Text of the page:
Not every enquiry is a sales lead. That means you should be partnering with your provider to validate sales leads. It will look great in the report to say you got 50 leads this month, but if some were misdialed calls and a few spam enquiries made it through the web form… that’s not accruate reporting. Building a process for validating leads requires you and your provider to work together.

Phone call tracking

Phone calls are a big chunk of lead generation for many industries. If that’s not being tracked then it’s going to be extremely difficult to determine your campaigns success. If your provider isn’t sure how or have the budget to incorporate this, they clearly aren’t experienced in SEO.

Team depth

As a lead in from call tracking, team depth is important. If goals are to be accomplished you’ll want to know that all areas of the campaign are accounted for. A proper campaign needs web designers, developers, SEO analysts, content marketing specialists and copywriters.

This might be their entire time, a mix of your team (often businesses like to keep their own web designer/developer) or completely outsourced. Make sure you know who’s in charge of what, especially if the service is outsourced.

Outsourced teams

This one is tricky, but important. Outsourcing can be valuable in bringing in experts that are dedicated to their own role. It can also be a way to keep agency costs down to make more money…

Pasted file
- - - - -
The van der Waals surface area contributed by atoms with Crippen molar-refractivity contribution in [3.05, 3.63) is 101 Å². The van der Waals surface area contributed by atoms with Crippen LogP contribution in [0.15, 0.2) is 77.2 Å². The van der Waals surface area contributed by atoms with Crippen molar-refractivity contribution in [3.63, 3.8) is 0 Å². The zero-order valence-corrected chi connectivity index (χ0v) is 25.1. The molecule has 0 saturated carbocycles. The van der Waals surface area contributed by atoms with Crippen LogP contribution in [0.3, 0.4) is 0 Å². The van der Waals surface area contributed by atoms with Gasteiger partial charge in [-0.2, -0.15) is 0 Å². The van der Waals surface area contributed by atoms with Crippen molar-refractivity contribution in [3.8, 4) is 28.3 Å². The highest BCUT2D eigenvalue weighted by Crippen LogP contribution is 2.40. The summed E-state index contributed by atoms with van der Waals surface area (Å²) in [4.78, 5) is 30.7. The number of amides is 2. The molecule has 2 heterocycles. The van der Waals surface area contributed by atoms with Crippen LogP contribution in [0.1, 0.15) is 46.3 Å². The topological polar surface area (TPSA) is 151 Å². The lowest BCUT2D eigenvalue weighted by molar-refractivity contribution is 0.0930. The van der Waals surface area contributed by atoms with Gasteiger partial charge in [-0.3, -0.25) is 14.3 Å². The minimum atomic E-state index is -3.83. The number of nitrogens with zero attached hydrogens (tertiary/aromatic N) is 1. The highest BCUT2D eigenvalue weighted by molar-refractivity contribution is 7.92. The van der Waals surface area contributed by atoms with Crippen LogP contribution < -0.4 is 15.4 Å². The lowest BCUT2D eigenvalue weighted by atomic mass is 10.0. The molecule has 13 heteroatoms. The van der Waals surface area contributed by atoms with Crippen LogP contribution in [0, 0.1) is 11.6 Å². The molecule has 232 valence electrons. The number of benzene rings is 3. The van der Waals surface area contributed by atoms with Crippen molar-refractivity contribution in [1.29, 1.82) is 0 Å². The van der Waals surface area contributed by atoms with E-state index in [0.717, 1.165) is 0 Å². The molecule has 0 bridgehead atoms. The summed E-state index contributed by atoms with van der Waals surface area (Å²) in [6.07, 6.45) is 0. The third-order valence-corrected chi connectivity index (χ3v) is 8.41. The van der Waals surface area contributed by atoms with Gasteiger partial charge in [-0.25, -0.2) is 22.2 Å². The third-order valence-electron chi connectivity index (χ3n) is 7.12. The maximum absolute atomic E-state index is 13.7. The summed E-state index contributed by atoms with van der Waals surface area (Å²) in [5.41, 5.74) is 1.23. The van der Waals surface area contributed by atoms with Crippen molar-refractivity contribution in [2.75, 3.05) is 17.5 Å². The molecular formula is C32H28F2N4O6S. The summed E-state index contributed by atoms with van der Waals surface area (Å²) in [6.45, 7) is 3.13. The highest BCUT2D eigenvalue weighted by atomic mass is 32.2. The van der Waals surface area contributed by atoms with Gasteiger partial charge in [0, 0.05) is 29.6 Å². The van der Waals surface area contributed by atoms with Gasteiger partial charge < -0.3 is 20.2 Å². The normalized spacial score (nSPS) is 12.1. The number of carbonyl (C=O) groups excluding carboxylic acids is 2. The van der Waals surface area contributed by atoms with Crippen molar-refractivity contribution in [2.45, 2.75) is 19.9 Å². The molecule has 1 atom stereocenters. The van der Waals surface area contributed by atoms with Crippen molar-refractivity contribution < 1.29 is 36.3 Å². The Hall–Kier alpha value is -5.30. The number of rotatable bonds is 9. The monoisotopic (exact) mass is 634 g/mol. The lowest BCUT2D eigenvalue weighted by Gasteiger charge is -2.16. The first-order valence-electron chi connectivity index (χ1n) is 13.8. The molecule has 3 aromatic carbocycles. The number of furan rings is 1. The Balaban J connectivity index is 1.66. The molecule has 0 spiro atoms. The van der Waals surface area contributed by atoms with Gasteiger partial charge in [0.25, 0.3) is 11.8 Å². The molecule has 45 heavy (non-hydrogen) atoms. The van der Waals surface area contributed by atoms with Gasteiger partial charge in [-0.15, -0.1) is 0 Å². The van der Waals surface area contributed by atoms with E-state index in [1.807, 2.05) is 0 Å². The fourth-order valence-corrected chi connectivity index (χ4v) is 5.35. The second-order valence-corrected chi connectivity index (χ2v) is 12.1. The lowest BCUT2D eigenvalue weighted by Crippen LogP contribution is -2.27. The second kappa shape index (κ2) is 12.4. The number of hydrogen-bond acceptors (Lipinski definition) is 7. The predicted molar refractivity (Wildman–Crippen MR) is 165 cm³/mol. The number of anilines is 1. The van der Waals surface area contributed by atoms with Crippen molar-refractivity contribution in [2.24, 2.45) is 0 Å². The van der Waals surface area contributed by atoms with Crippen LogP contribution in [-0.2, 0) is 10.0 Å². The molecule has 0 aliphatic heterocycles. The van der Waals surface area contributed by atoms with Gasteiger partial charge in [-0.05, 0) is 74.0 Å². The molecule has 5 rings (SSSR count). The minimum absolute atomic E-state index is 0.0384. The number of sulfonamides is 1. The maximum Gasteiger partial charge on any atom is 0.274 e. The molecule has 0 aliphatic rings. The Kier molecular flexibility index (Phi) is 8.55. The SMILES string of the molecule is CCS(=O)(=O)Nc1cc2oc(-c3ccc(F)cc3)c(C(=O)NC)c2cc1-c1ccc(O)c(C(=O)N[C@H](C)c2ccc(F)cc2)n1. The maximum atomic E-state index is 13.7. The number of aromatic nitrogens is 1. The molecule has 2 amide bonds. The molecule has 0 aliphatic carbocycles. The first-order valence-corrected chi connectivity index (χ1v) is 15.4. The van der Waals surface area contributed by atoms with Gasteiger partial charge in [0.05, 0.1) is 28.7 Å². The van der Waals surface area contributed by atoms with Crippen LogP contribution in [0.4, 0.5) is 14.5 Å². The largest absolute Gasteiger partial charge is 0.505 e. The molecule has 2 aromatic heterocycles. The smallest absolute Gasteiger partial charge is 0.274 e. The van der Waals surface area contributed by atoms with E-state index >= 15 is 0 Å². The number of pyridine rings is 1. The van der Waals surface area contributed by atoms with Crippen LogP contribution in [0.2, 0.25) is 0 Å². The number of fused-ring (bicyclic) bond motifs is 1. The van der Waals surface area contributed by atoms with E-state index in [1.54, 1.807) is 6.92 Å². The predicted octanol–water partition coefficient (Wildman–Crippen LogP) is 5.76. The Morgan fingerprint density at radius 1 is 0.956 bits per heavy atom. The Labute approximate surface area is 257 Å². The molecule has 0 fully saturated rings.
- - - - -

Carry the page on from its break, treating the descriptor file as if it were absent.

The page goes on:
Sales agencies are common. These are ‘marketing’ agencies that only have ‘account managers’ and a sales team in their office. Every other component is outsourced at a cheap rate with no accountability. Generally these agencies won’t disclose that information. It’s the most common scenario we see where businesses are getting burnt by high fees on low success.

Make sure you have a transparent conversation about the team involved, not outsourcing is the same quality.

Client testimonials

Get references. Always get references! Any provider worth their weight will be able to provide you with several client references. If they aren’t willing to let you communicate with any of their clients.. red flag.

Guarantee Page 1 Rankings

This is most common in email scams. Nobody can guarantee you any ranking. Check out Google’s beginner docs for their own take on it.

This goes for secret strategies and blueprints that guarantee success. If it was really that simple there wouldn’t be nearly as many SEO provider and it wouldn’t be anywhere near the price that it is.

SEO success take time and experience.

Adwords are not SEO

Pay per click advertising is not SEO! Adwords is another service area and doesn’t affect your SEO rankings. Generally you do both Adwords and SEO as part of a broader strategy. Just like you might also be email marketing, doing organic social media and social media advertising.